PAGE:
The global body urged governments to promote health, nutrition and water services; And equal education for children with disabilities.
The United Nations Children’s Fund (UNICEF) on Wednesday warned of child welfare deficiencies and vulnerabilities, with nearly 240 million children worldwide with disabilities compared to their peers.
In its latest report, UNICEF examined more than 60 comparable indicators of child well-being in 42 countries, including nutrition and health, water and sanitation, protection against violence and exploitation, and education. Others.
Study data show that children with disabilities (one in ten on the planet) are 24 percent less likely to receive early stimuli and responsive care; 42 percent less likely to acquire basic reading and numeracy skills; 25 more chances to waste.
With that the chances of a 34 per cent growth slowdown are high; The chance of having symptoms of an acute respiratory infection is 53 percent higher; 49 times did not go to school; And 32 percent experience severe corporal punishment.
UNICEF Executive Director Henrietta Fore noted that children with disabilities face many complex challenges in exercising their rights. From accessing education, to studying at home, they are less likely to be included or heard of in almost every level. Often they retreat. “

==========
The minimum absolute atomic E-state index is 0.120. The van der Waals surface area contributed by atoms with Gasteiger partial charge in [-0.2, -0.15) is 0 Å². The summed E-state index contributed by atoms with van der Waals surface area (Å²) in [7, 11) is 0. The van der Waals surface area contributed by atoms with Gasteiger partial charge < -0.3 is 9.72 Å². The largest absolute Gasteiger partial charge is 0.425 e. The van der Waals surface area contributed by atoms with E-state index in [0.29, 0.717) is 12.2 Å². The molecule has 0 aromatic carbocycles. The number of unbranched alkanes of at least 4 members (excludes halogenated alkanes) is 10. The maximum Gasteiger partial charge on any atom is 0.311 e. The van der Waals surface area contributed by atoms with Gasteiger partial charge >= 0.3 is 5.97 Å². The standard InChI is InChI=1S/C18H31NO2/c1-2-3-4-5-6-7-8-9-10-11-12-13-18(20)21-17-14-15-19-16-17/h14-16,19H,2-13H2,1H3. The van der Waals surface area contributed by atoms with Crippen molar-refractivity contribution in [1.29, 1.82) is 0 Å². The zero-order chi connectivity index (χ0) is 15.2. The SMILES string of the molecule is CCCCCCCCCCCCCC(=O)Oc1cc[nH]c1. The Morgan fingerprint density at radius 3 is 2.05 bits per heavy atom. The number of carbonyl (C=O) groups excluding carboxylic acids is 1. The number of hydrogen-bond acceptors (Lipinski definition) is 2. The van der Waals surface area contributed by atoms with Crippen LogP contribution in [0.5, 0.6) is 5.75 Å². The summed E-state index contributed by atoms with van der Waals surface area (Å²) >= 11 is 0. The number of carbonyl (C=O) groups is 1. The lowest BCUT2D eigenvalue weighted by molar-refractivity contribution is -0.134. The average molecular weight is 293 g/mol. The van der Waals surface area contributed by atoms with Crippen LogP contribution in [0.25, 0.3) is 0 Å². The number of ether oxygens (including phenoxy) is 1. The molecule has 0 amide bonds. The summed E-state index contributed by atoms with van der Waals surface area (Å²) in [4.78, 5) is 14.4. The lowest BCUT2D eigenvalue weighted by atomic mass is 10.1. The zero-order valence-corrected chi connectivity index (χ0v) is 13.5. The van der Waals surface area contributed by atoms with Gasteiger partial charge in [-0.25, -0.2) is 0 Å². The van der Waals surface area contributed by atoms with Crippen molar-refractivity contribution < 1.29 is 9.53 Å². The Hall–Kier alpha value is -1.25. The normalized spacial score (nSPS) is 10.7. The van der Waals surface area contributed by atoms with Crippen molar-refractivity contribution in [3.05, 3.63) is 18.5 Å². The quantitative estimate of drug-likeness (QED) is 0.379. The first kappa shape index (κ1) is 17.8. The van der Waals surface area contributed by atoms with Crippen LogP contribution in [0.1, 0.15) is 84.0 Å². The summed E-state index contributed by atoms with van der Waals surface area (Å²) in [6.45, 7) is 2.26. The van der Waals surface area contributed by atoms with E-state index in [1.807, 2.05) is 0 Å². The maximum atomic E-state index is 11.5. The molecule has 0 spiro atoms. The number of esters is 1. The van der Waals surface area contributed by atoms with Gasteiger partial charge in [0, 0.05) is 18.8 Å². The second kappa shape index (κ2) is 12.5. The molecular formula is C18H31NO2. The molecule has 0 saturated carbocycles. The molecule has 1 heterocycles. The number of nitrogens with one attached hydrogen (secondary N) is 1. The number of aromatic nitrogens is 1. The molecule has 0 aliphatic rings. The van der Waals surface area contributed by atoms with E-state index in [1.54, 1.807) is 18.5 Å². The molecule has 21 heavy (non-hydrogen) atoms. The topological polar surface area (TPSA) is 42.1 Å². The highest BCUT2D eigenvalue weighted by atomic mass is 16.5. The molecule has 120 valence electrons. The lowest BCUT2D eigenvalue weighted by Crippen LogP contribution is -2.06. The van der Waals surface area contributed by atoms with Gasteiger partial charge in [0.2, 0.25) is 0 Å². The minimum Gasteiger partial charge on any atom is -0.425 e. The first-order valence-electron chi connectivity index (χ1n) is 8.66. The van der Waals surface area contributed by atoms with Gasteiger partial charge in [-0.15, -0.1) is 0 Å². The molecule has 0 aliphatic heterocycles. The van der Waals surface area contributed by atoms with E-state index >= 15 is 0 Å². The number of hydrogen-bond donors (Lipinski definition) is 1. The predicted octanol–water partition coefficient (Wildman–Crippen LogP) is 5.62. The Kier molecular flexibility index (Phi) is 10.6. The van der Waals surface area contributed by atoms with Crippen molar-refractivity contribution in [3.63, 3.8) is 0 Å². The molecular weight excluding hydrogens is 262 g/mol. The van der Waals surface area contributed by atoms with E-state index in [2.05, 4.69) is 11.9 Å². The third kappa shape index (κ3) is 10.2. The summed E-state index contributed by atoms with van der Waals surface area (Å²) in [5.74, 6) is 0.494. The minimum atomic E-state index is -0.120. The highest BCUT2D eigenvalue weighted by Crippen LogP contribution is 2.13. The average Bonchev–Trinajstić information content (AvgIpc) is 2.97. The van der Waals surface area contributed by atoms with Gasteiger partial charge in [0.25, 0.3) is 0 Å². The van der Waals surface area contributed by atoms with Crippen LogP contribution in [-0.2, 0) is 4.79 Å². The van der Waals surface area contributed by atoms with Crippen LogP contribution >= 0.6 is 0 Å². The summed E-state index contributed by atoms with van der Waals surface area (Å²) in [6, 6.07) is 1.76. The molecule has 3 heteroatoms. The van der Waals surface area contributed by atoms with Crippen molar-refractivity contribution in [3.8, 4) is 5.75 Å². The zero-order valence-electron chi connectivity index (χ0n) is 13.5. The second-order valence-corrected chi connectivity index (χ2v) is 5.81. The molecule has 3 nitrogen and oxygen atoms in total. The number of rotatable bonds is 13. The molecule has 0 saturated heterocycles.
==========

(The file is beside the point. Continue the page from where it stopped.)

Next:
For her part, Maria Alexandrova, a 20-year-old transgender and UNICEF youth advocate for inclusive education in Bulgaria, said, “No child, especially the most vulnerable, has to fight only for their basic human rights. We need governments, partners and NGOs to ensure equal and inclusive access to education for children with disabilities.” Required.
The World Health Organization recommends that states work with this group of people to eliminate barriers to physical, communication, and access to people with disabilities.
In addition to promoting sanitation, nutrition and water services for them; Equal education; And access to assistive technologies; As well as working to eliminate stigma and discrimination in communities, among other activities that support the achievement of equality between children with disabilities and children without any disability.